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Tuesday, October 21, 2008
Labels: John McCain
posted at 8:23 PM
I Remember That Guy
Anyone watching the news over the past ten days knows two things about the election coming up:
John McCain seems to be falling behind.
Barack Obama is a terrorist.
These two developments are connected. As the economy dives closer and closer to an "Apples For Sale" level, Americans are increasingly frightened. From everything I've read, and the little I actually understand, you damned well ought to be.
Because we're a diverse people, we also have unresolved wars in Iraq, a joke of a health care system, prison overcrowding, an addiction to petroleum, and a score of other issues that should have been taken on by a competent government, but I don't feel like looking backward again to the past, when I should be telling the American people what I'm going to do for them.
I'll try to get to that.
Now, however, the country is nervous, jumpy, and an emotional powder keg ready to be set off by the smallest spark. I suppose that's why it's so astounding that John McCain, a man whose political career has dealt often in common sense, has decided to allow his campaign to brand an American citizen, a United States Senator, and a man with tremendous achievements, as a terrorist, or at the very least, a terrorist sympathizer.
At McCain and Palin rallies over the past couple of weeks, barely veiled assertions have been thrown regarding Obama's relationship with a man named William Ayres. Bill Ayres was a member of a terrorist group that did some depicable things, this is true. Ayres and Obama did work together on the board of a charitable organization. Ergo, Obama pals around with terrorists.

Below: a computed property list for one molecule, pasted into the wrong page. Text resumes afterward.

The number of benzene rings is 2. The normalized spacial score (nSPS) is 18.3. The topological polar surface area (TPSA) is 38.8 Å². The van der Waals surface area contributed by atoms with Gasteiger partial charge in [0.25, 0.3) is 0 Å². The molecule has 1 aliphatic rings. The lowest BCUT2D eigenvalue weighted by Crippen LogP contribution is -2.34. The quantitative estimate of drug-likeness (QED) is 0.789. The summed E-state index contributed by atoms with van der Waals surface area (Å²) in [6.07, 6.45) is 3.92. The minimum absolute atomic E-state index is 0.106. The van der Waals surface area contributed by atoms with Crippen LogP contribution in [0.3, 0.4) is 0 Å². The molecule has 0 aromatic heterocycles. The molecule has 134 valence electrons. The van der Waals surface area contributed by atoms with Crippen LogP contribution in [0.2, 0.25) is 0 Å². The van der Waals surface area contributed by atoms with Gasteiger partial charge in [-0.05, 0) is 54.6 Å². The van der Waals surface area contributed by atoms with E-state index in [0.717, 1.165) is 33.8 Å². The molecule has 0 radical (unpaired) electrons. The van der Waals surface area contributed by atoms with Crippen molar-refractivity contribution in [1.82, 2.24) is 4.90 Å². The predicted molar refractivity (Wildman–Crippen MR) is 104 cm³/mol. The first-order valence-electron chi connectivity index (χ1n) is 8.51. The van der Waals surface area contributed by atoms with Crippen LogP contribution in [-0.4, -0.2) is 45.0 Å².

Never mind that Ayres' group did their deeds when Obama was 8 years old, the Senator is a terrorist, and you should be scared. And because the final line of our national anthem is now just wishful thinking, it worked.
McCain and Palin rallies have been increasingly hostile, with yelps from the crowd of "terrorist!" "traitor!" and cries of "Kill him!" The campaign has actively bred a mob, and it is a mob they have on their hands. Some footage from a Palin rally:
As a person born and raised in Ohio, I am completely embarrassed by this footage. I spent over twenty years in the state, and I do not know who these people are. They appear to be willfully ignorant, frightened, and in the case of the woman who keeps jumping in front of the camera, mildly retarded. I know these people exist in every state in the country, and in every part of the world, but I'm still mortified.
Friday, at a McCain town hall in a hall in some town in Minnesota, McCain took questions:
I was flipping around the TV that day, and Chris Matthews was commenting on all of this, noting that McCain's actions at this rally reminded us of what it is we used to really love about John McCain. He's right. We finally get to see a glimmer of the man a lot of us wanted to vote for in 2000 before McCain's campaign was sandbagged by the same people whom he has hired to run his current campaign. His poll numbers will probably react favorably.
Matthews' effusive praise reminded me of something else.